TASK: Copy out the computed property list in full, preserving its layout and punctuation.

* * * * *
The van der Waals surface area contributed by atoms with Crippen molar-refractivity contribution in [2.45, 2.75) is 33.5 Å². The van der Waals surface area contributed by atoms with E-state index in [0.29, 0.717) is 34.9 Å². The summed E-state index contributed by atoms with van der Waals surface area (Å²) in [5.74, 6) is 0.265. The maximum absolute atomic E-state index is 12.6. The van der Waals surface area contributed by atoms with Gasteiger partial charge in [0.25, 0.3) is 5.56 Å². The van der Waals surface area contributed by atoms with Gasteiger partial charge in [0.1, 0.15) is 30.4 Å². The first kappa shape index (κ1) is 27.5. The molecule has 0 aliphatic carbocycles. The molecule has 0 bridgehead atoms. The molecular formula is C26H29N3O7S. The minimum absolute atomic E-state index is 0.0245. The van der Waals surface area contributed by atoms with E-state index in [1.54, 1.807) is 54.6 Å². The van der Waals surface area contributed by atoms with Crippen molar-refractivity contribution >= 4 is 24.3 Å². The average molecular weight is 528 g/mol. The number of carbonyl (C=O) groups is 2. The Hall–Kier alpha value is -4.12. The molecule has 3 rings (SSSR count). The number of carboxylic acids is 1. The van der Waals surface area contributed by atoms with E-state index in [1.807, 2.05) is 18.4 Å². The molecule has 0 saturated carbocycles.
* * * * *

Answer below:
The van der Waals surface area contributed by atoms with Crippen molar-refractivity contribution in [2.45, 2.75) is 33.5 Å². The van der Waals surface area contributed by atoms with E-state index in [0.29, 0.717) is 34.9 Å². The summed E-state index contributed by atoms with van der Waals surface area (Å²) in [5.74, 6) is 0.265. The maximum absolute atomic E-state index is 12.6. The van der Waals surface area contributed by atoms with Gasteiger partial charge in [0.25, 0.3) is 5.56 Å². The van der Waals surface area contributed by atoms with Gasteiger partial charge in [0.1, 0.15) is 30.4 Å². The first kappa shape index (κ1) is 27.5. The molecule has 0 aliphatic carbocycles. The molecule has 0 bridgehead atoms. The molecular formula is C26H29N3O7S. The minimum absolute atomic E-state index is 0.0245. The van der Waals surface area contributed by atoms with E-state index in [1.54, 1.807) is 54.6 Å². The van der Waals surface area contributed by atoms with Crippen molar-refractivity contribution >= 4 is 24.3 Å². The average molecular weight is 528 g/mol. The number of carbonyl (C=O) groups is 2. The Hall–Kier alpha value is -4.12. The molecule has 3 rings (SSSR count). The number of carboxylic acids is 1. The van der Waals surface area contributed by atoms with E-state index in [1.807, 2.05) is 18.4 Å². The molecule has 0 saturated carbocycles.